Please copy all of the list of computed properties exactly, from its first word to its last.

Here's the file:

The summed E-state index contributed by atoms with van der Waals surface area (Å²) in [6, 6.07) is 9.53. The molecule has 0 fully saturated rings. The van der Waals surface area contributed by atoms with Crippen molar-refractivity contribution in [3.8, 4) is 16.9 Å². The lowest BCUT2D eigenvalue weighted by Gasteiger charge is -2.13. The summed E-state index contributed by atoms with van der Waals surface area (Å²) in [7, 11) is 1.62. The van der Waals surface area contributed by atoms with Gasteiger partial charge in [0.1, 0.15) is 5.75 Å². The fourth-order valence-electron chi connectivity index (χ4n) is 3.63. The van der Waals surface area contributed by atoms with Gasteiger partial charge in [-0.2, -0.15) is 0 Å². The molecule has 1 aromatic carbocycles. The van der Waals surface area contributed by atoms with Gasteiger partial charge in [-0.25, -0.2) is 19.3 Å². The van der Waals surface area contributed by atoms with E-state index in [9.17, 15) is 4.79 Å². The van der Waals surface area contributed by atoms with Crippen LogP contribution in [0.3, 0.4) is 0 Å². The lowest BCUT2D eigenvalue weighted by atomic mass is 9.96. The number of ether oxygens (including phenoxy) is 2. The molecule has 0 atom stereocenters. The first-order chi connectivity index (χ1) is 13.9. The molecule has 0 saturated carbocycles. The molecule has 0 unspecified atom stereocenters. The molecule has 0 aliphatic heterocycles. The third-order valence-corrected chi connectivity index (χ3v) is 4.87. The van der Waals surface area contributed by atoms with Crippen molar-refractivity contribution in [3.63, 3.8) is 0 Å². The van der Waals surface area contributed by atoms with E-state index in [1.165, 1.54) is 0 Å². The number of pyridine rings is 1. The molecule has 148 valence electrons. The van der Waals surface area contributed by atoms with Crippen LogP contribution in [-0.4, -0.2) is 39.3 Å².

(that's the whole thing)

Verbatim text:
The summed E-state index contributed by atoms with van der Waals surface area (Å²) in [6, 6.07) is 9.53. The molecule has 0 fully saturated rings. The van der Waals surface area contributed by atoms with Crippen molar-refractivity contribution in [3.8, 4) is 16.9 Å². The lowest BCUT2D eigenvalue weighted by Gasteiger charge is -2.13. The summed E-state index contributed by atoms with van der Waals surface area (Å²) in [7, 11) is 1.62. The van der Waals surface area contributed by atoms with Gasteiger partial charge in [0.1, 0.15) is 5.75 Å². The fourth-order valence-electron chi connectivity index (χ4n) is 3.63. The van der Waals surface area contributed by atoms with Gasteiger partial charge in [-0.2, -0.15) is 0 Å². The molecule has 1 aromatic carbocycles. The van der Waals surface area contributed by atoms with Gasteiger partial charge in [-0.25, -0.2) is 19.3 Å². The van der Waals surface area contributed by atoms with E-state index in [9.17, 15) is 4.79 Å². The van der Waals surface area contributed by atoms with Crippen LogP contribution in [0.3, 0.4) is 0 Å². The lowest BCUT2D eigenvalue weighted by atomic mass is 9.96. The number of ether oxygens (including phenoxy) is 2. The molecule has 0 atom stereocenters. The first-order chi connectivity index (χ1) is 13.9. The molecule has 0 saturated carbocycles. The molecule has 0 unspecified atom stereocenters. The molecule has 0 aliphatic heterocycles. The third-order valence-corrected chi connectivity index (χ3v) is 4.87. The van der Waals surface area contributed by atoms with Crippen molar-refractivity contribution in [3.63, 3.8) is 0 Å². The van der Waals surface area contributed by atoms with E-state index in [1.165, 1.54) is 0 Å². The number of pyridine rings is 1. The molecule has 148 valence electrons. The van der Waals surface area contributed by atoms with Crippen LogP contribution in [-0.4, -0.2) is 39.3 Å².